Quin’s note: I wrote the piece below for The American Spectator, before the Ryder Cup. It really should have been a great Ryder Cup, but it was a dud. The Americans again looked listless, and like they were having no fun, at a Cup in Europe. Tiger and Phil, as in old days, played badly (and won no matches between them). The Americans were slaughtered. And as I have argued  numerous times (although I thought maybe the U.S. would win anyway), the trend on the PGA Tour of having absurdly wide fairways, not enough penalty for missing them, and super-fast greens, is not just bad course design but also means we can’t seem to play golf the way it was meant to be played. When we face a course set up like that (the way it should be), we can’t find a fairway, and we look bad.

Okay, enough carping…. Here’s the column:

The Ryder Cup begins Friday with the most impressive U.S. team since 1981, after three straight golf seasons of dramatic storylines and an exciting cast of superstars, capped by a return to the winner’s circle by some guy named Tiger.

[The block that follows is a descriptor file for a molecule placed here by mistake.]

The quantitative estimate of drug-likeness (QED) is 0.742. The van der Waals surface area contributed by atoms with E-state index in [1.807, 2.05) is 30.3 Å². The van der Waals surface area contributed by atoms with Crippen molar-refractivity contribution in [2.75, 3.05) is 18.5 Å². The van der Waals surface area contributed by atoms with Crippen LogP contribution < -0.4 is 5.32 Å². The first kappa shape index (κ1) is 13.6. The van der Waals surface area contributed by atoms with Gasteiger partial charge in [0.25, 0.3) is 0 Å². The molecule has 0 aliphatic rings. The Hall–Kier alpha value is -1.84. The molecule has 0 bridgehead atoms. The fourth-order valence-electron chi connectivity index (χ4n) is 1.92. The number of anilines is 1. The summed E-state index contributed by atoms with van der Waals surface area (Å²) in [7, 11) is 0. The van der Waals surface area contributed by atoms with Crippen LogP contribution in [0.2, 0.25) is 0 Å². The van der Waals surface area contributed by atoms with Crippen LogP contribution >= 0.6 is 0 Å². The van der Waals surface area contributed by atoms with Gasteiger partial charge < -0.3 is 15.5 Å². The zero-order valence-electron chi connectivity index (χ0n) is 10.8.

If you care a whit about sports spectacle, be sure to tune in as the Americans try to return from Paris with the first Cup title won on European soil since 1993. It may be the only thing that can draw Americans together in this age of Trump and Avenatti.

Oh, where to begin?

Let’s start with the U.S. roster, one by one, a lineup more impressive than any since Nicklaus, Watson, Trevino, and Kite turned in dominating performances back before dominance was considered a white, male, heteronormative concept.

Captain Jim Furyk is a nine-time Ryder Cupper, a former U.S. Open winner, a 17-time PGA tour title winner, and a sure-to-be Hall of Famer. His loudest team member will be Patrick Reed, this year’s Masters titleist, already a six-time Tour winner at age 28, and the best player on each of the past two U.S. Ryder Cup teams. He’ll be joined by a big-bashers’ row of Brooks Koepka, winner of an amazing three Major championships in the past two years; Dustin Johnson, the former U.S. Open Champion and current top-ranked player in the world; and two-time Masters champ Bubba Watson, coming off a three-victory season.

Webb Simpson has won a prior U.S. Open and, in a strong season this year, a Players Championship. Rickie Fowler, the current “best player without a Major,” also has a Players title under his belt….

[The full column is here.]


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